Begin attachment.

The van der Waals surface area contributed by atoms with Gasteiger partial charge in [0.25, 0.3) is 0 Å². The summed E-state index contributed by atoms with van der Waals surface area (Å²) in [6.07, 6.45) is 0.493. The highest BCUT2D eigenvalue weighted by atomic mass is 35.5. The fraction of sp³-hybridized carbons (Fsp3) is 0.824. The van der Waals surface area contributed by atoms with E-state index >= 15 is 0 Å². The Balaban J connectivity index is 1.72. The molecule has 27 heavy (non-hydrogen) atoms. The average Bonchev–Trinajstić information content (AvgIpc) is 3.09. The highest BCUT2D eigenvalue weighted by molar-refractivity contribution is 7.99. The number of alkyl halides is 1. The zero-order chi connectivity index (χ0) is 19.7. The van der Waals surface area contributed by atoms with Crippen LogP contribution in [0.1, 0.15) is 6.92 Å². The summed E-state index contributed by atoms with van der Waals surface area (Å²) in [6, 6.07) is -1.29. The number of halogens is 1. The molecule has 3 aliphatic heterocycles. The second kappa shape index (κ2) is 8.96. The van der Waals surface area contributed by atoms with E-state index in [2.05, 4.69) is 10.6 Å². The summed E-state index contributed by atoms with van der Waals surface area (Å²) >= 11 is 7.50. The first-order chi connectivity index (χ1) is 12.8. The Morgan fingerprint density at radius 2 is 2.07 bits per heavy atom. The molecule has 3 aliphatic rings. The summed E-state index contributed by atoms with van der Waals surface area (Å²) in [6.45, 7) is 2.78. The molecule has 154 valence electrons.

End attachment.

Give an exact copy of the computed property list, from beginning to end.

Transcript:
The van der Waals surface area contributed by atoms with Gasteiger partial charge in [0.25, 0.3) is 0 Å². The summed E-state index contributed by atoms with van der Waals surface area (Å²) in [6.07, 6.45) is 0.493. The highest BCUT2D eigenvalue weighted by atomic mass is 35.5. The fraction of sp³-hybridized carbons (Fsp3) is 0.824. The van der Waals surface area contributed by atoms with E-state index >= 15 is 0 Å². The Balaban J connectivity index is 1.72. The molecule has 27 heavy (non-hydrogen) atoms. The average Bonchev–Trinajstić information content (AvgIpc) is 3.09. The highest BCUT2D eigenvalue weighted by molar-refractivity contribution is 7.99. The number of alkyl halides is 1. The zero-order chi connectivity index (χ0) is 19.7. The van der Waals surface area contributed by atoms with Crippen LogP contribution in [0.1, 0.15) is 6.92 Å². The summed E-state index contributed by atoms with van der Waals surface area (Å²) in [6, 6.07) is -1.29. The number of halogens is 1. The molecule has 3 aliphatic heterocycles. The second kappa shape index (κ2) is 8.96. The van der Waals surface area contributed by atoms with E-state index in [2.05, 4.69) is 10.6 Å². The summed E-state index contributed by atoms with van der Waals surface area (Å²) >= 11 is 7.50. The first-order chi connectivity index (χ1) is 12.8. The Morgan fingerprint density at radius 2 is 2.07 bits per heavy atom. The molecule has 3 aliphatic rings. The summed E-state index contributed by atoms with van der Waals surface area (Å²) in [6.45, 7) is 2.78. The molecule has 154 valence electrons.